I remember many university data structure textbooks use calculators as examples when discussing stack data structures. However, to be honest, the explanations are often poor, discouraging many future computer scientists from learning these simple data structures.

So, in this article, we will discuss how to implement a fully functional calculator. **The key is to break down the problem, divide and conquer, and tackle each part one by one.** A few simple algorithm rules can handle extremely complex calculations, and this mindset can help you solve various complex problems.

Let's start by breaking down from the simplest problem.

## 1. Converting a String to an Integer

Yes, such a simple problem. First, tell me, how do you convert a string representation of a **positive** integer into an int type?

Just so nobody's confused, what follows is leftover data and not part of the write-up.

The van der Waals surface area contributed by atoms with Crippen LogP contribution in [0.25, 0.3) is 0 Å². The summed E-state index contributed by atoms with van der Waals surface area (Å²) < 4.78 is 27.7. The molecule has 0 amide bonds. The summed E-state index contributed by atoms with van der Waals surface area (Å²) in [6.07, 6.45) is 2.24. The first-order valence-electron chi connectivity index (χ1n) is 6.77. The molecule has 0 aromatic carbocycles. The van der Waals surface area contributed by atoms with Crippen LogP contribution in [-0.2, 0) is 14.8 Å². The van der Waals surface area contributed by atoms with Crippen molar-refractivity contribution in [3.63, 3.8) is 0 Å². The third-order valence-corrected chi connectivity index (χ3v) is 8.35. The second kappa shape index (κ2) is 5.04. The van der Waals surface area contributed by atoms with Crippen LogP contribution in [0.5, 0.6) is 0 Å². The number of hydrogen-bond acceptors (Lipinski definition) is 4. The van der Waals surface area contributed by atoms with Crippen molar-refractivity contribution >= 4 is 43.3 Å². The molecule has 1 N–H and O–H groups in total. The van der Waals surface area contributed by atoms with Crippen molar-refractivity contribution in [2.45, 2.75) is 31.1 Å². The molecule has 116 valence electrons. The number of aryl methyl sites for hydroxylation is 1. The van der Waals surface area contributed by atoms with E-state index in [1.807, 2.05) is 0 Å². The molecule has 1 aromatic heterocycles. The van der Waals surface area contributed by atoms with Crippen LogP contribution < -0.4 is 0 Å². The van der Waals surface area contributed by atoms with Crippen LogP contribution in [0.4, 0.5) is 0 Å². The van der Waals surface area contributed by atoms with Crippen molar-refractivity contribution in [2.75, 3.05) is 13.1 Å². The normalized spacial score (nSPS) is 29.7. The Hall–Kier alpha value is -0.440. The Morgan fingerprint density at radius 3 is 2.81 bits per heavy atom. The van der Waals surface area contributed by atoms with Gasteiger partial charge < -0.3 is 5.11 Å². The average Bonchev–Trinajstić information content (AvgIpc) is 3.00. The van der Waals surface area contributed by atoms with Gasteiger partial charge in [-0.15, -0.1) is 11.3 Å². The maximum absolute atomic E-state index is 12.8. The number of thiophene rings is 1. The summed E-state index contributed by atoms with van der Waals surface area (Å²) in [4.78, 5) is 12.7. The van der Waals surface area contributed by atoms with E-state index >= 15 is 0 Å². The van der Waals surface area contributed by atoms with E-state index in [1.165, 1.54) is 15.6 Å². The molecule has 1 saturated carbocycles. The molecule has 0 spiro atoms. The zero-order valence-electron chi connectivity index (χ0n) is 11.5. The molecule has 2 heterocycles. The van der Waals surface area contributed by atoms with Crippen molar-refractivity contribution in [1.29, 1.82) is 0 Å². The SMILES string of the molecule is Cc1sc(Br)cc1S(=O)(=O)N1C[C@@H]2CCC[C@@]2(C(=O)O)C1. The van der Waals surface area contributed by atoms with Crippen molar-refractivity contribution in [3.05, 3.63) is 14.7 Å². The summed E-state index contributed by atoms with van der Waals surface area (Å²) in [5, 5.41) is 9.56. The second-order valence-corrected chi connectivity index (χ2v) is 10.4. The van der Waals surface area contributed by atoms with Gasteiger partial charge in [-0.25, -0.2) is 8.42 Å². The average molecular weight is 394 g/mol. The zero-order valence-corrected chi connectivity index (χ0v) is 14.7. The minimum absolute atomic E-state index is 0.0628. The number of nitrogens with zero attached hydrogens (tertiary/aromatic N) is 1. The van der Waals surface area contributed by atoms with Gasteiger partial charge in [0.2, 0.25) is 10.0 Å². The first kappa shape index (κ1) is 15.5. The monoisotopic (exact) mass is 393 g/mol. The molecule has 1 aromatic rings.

```
String s = "458";
int n = 0;
for (int i = 0; i < s.length(); i++) {
char c = s.charAt(i);
n = 10 * n + (c - '0');
}
// n is now equal to 458
```

```
std::string s = "458";
int n = 0;
for (int i = 0; i < s.length(); i++) {
char c = s[i];
n = 10 * n + (c - '0');
}
// n is now equal to 458
```

```
s = "458"
n = 0
for i in range(len(s)):
c = s[i]
n = 10 * n + (ord(c) - ord('0'))
# n is now equal to 458
```

```
s := "458"
n := 0
for i := 0; i < len(s); i++ {
c := int(s[i] - '0')
n = 10*n + c
}
// n is now equal to 458
```

```
var s = "458";
var n = 0;
for (var i = 0; i < s.length; i++) {
var c = s.charAt(i);
n = 10 * n + (c.charCodeAt(0) - '0'.charCodeAt(0));
}
// n is now equal to 458
```

This is quite simple, the usual routine. However, even though it's simple, there's still a pitfall: **you can't omit the parentheses in (c - '0'), otherwise, it may cause integer overflow**.